Dear John Frame,
I have recently been reading through two of your books (The Doctrine of the Christian Life and A History of Western Philosophy and Theology) and have found them extremely helpful. However, I have a question about how Christians can apply such views in secular work. My questions is: given that the goodness and badness of human action can only ever be truly justified with an appeal to theology, how then should Christians living and working in secular workplaces seek to speak and write about ethics? In my role as a healthcare professional, I know that many would discount arguments that appealed to theology for their justification. I am seeking to glorify God through my work, and I am trying to figure out how best to do this when making suggestions for healthcare practice which are ultimately based on theological assumptions. Of course, it is possible not to mention underlying presuppositions, but then the arguments lack justification. The other option seems to be explaining the tension between such perspective without God, but I can imagine there may not be patience for this among busy clinicians. I wondered if you had responded to other queries like this and might have advice?
Good to hear from you. Thanks so much for your interest in my writings and in the web site.
Well, the way you argue in a particular case will depend on the situation to some extent. It will take account of the specificity of the question (about a single patient? About general policy? About the philosophy of medical care?Etc.) It will also take account of the amount of time you have to reach a decision. If you have only five minutes, then there will likely be no time for general philosophical analysis. But if there is a lot of time (e.g. if you are trying to put together a major book on medical treatment like your dissertation), then you may have time to discuss broad issues, or choose not to participate if you disagree with your advisors, or your publishers and editors.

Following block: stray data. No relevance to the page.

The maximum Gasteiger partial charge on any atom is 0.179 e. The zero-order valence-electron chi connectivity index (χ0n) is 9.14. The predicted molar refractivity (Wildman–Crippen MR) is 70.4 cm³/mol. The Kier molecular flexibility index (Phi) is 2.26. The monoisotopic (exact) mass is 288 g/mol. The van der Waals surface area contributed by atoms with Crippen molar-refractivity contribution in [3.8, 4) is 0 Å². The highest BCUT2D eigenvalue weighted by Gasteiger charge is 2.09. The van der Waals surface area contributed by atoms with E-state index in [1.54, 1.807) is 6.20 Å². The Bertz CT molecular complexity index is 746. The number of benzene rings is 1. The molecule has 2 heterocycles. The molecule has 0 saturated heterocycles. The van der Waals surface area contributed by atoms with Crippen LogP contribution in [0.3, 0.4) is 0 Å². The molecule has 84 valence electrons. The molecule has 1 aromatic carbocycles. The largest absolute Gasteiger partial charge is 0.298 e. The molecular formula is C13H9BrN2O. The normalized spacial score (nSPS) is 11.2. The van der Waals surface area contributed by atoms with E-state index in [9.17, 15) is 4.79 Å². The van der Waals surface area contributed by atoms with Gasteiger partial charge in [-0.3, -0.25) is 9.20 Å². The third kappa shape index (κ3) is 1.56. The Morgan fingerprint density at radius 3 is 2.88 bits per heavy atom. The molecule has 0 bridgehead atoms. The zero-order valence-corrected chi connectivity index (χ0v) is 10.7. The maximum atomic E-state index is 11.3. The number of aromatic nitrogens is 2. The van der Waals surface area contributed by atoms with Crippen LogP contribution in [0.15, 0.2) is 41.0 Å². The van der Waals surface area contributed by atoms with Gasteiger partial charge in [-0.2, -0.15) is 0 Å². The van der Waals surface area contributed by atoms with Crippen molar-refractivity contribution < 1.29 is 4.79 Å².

I agree that without some consideration of epistemology it is impossible to completely justify a proposal. But sometimes a complete justification isn’t needed and may unnecessarily delay your action. Sometimes if you are the supervisor, you just have to say, “Let’s do this” and hope the other team members have the sense to go along. Rom. 1:18ff tell us that God is clearly revealed to everybody. And though they try to suppress the truth, often they just accept without thinking the theistic conception of the world. So they know in their hearts that the theistic position is correct, and will sometimes instinctively accept your procedure without raising issues.
I hope that these comments have to some extent addressed your concerns. May God richly bless your labors in this important area.
Blessings in Jesus,
Dr. John Frame
Professor of Systematic Theology & Philosophy
Reformed Theological Seminary